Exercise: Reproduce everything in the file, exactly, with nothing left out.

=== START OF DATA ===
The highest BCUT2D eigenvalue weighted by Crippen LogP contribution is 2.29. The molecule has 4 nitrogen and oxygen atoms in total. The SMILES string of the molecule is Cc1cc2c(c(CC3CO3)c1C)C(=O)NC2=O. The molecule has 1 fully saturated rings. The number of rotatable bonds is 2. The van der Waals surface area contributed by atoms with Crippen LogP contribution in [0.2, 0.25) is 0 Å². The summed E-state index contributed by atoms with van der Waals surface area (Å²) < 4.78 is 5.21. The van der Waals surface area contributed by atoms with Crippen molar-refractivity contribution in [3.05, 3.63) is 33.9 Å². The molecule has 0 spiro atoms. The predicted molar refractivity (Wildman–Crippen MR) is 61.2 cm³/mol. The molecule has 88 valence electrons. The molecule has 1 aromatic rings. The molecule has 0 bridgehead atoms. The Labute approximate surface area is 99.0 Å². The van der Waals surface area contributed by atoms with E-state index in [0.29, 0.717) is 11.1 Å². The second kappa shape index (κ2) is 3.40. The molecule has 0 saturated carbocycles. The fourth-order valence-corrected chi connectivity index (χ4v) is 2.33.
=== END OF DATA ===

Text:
The highest BCUT2D eigenvalue weighted by Crippen LogP contribution is 2.29. The molecule has 4 nitrogen and oxygen atoms in total. The SMILES string of the molecule is Cc1cc2c(c(CC3CO3)c1C)C(=O)NC2=O. The molecule has 1 fully saturated rings. The number of rotatable bonds is 2. The van der Waals surface area contributed by atoms with Crippen LogP contribution in [0.2, 0.25) is 0 Å². The summed E-state index contributed by atoms with van der Waals surface area (Å²) < 4.78 is 5.21. The van der Waals surface area contributed by atoms with Crippen molar-refractivity contribution in [3.05, 3.63) is 33.9 Å². The molecule has 0 spiro atoms. The predicted molar refractivity (Wildman–Crippen MR) is 61.2 cm³/mol. The molecule has 88 valence electrons. The molecule has 1 aromatic rings. The molecule has 0 bridgehead atoms. The Labute approximate surface area is 99.0 Å². The van der Waals surface area contributed by atoms with E-state index in [0.29, 0.717) is 11.1 Å². The second kappa shape index (κ2) is 3.40. The molecule has 0 saturated carbocycles. The fourth-order valence-corrected chi connectivity index (χ4v) is 2.33.